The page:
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Prostaglandin E1 (PGE1) is widely used as a pretreatment for myocardial reperfusion injury in animal experiments. However, the cardioprotective effects of PGE1 in patients have not been established. We performed a meta-analysis to investigate whether PGE1 is cardioprotective, based on the reduction of correlative reperfusion injury events (CRIE), major adverse cardiac events (MACE), and biomarker release in patients with ischemia reperfusion injury.
The Medline, EMBASE, and Cochrane databases were searched for randomized clinical trials confirming the effects of PGE1. Two investigators independently selected suitable trials, assessed trial quality, and extracted data.
Six studies in patients undergoing percutaneous coronary intervention (4 studies) and cardiac surgery (2 studies), comprising a total of 445 patients, were included in this review. The results showed that PGE1 reduced the incidence of CRIE (relative ratio 0.4 [95% confidence interval 0.43, 0.95]), the incidence of MACE (0.35 [0.17, 0.70]), and the level of troponin T (standardized mean difference 20.28 [20.47, 20.09]), creatine kinase-MB (−1.74 [−3.21,−0.27]), interleukin-6 (−1.37 [−2.69,−0.04]), and interleukin-8 (−2.05 [−2.75,−1.34]).
PGE1 may have beneficial effects on myocardial reperfusion injury in the clinic.
Ischemic heart disease (IHD) is a common cardiovascular disease, both in developed and developing countries. In 2011, a total of 7 million people died of IHD globally and it has become the leading cause of mortality according to a report by the World Health Organization. The primary objective in the treatment of IHD is to restore blood perfusion to ensure adequate supply of tissue oxygen and nutrients and then to prevent ischemic injury. However, several clinical and animal studies have found that, when low tissue perfusion after ischemia is addressed, not only does ischemic tissue damage fail to resolve but also the injury is aggravated.[2–8] This phenomenon, first described by Jennings et al in 1960, is defined as ischemic reperfusion injury (IRI). Myocardial IRI is often found in patients undergoing procedures involving ischemia reperfusion such as percutaneous coronary intervention (PCI), thrombolysis, coronary artery bypass grafting (CABG), and valve replacement, and its primary clinical manifestations are ventricular arrhythmia, lack of reflow phenomenon, and distal embolization.[10–12] During reperfusion, inflammatory, and oxidative stress injury causes white blood cells to release inflammatory mediators such as interleukins and to activate complement, leading to myocardial injury, and endothelial injury activates platelet resulting in microvasculature blockage.[13,14] Moreover, ventricular fibrillation or heart failure (HF) also arises from inner cell membrane instability.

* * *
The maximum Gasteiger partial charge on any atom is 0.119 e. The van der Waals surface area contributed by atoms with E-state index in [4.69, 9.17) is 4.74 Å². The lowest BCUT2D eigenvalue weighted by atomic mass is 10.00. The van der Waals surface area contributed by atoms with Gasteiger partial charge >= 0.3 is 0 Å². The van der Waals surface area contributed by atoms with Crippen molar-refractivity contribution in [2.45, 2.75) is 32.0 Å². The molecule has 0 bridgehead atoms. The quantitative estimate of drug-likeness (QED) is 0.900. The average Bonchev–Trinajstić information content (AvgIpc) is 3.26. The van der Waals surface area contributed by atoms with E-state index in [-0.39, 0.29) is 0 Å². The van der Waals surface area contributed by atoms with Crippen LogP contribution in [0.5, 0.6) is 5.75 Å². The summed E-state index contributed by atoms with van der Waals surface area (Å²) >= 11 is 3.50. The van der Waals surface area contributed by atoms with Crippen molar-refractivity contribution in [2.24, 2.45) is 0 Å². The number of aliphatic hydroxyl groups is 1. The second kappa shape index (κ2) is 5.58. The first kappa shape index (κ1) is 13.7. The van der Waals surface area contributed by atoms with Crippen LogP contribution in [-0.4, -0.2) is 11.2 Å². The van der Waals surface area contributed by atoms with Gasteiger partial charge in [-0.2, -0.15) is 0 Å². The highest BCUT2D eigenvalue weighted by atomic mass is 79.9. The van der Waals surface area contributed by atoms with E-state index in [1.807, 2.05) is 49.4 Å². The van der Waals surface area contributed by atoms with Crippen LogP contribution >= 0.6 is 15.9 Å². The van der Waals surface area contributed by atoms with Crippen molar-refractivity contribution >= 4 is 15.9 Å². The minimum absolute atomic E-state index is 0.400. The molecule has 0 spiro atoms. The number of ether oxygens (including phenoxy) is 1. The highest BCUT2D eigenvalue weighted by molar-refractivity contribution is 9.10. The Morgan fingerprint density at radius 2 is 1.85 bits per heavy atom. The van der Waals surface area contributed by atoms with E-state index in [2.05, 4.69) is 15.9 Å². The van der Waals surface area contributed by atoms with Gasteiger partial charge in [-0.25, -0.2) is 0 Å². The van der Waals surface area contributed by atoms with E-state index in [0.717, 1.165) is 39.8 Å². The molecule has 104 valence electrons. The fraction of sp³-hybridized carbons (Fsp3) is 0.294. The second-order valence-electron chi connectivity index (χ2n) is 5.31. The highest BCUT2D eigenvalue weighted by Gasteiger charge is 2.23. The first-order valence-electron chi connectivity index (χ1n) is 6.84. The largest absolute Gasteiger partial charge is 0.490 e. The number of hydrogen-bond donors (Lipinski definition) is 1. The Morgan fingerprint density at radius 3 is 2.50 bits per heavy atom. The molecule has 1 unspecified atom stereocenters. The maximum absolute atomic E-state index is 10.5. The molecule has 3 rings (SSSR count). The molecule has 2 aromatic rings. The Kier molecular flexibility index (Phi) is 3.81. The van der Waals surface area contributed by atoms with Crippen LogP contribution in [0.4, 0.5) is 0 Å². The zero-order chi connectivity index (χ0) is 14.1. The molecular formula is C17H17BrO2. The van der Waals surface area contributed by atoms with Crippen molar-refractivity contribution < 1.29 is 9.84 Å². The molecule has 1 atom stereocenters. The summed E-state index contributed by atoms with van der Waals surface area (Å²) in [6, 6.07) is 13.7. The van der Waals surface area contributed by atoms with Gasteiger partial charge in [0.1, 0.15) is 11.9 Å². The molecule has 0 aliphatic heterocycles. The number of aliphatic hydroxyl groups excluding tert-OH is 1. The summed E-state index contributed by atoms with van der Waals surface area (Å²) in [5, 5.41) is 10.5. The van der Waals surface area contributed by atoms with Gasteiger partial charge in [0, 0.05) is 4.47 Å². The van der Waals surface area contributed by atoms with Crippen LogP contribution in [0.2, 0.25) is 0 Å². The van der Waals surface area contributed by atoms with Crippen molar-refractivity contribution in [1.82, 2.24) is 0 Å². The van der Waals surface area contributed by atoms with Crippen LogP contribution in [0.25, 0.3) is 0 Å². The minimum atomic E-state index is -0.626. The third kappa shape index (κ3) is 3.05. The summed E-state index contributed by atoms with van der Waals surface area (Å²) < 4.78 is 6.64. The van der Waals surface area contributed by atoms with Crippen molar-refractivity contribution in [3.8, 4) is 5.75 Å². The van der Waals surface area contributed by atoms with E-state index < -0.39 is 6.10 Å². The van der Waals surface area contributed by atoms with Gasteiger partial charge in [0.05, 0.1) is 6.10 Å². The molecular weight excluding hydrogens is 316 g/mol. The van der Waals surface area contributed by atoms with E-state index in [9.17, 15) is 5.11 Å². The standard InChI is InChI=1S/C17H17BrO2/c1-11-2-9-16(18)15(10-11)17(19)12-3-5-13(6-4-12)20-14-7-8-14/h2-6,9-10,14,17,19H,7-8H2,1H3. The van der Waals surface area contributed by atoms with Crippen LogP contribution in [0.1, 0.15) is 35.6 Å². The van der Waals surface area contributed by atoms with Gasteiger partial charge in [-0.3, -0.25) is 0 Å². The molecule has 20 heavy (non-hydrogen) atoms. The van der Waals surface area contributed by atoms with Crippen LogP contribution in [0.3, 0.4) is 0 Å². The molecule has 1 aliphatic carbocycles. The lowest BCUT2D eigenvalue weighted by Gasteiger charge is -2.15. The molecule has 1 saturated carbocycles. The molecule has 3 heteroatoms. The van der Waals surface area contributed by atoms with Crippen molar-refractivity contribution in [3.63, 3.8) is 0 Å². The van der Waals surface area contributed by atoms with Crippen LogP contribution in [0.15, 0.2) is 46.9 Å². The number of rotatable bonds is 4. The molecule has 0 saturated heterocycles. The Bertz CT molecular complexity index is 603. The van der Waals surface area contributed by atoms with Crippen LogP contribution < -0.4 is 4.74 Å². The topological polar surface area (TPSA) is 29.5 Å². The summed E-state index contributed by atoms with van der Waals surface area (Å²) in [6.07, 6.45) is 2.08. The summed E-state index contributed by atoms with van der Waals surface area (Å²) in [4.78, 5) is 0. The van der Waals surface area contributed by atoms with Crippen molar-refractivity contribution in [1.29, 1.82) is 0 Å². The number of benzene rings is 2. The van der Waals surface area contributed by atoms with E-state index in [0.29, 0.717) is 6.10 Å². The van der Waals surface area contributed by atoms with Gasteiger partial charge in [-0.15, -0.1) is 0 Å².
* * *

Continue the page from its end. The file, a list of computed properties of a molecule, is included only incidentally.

Prostaglandin E1(PGE1), also known as alprostadil, has many physiological and pharmacological properties which may contribute to IRI. In recent decades, some animal and clinical studies have shown that PGE1 can improve reperfusion injury (RI) in several biological systems.[16–19] However, it is difficult to conclude that PGE1 has a beneficial effect in myocardial RI because of the limited numbers of patients included in these studies. Therefore, the purpose of the present study was to identify and combine all relevant published clinical randomized controlled trials (RCTs) to investigate the effects of PGE1 on myocardial RI.
The Medline, EMBASE, Cochrane, and databases and the lists of references found in original and review articles were searched independently by 2 reviewers (Zhu, Xu) using medical subject heading terms, key words, titles, and abstracts. The search keywords were “myocardial reperfusion Injury,” “myocardial injury,” “reperfusion injury,” and “myocardial reperfusion” paired with “alprostadil,” “prostaglandin E1,” and “PGE1.” All historical literature was searched up until December 2016, and the search was not limited to the English language.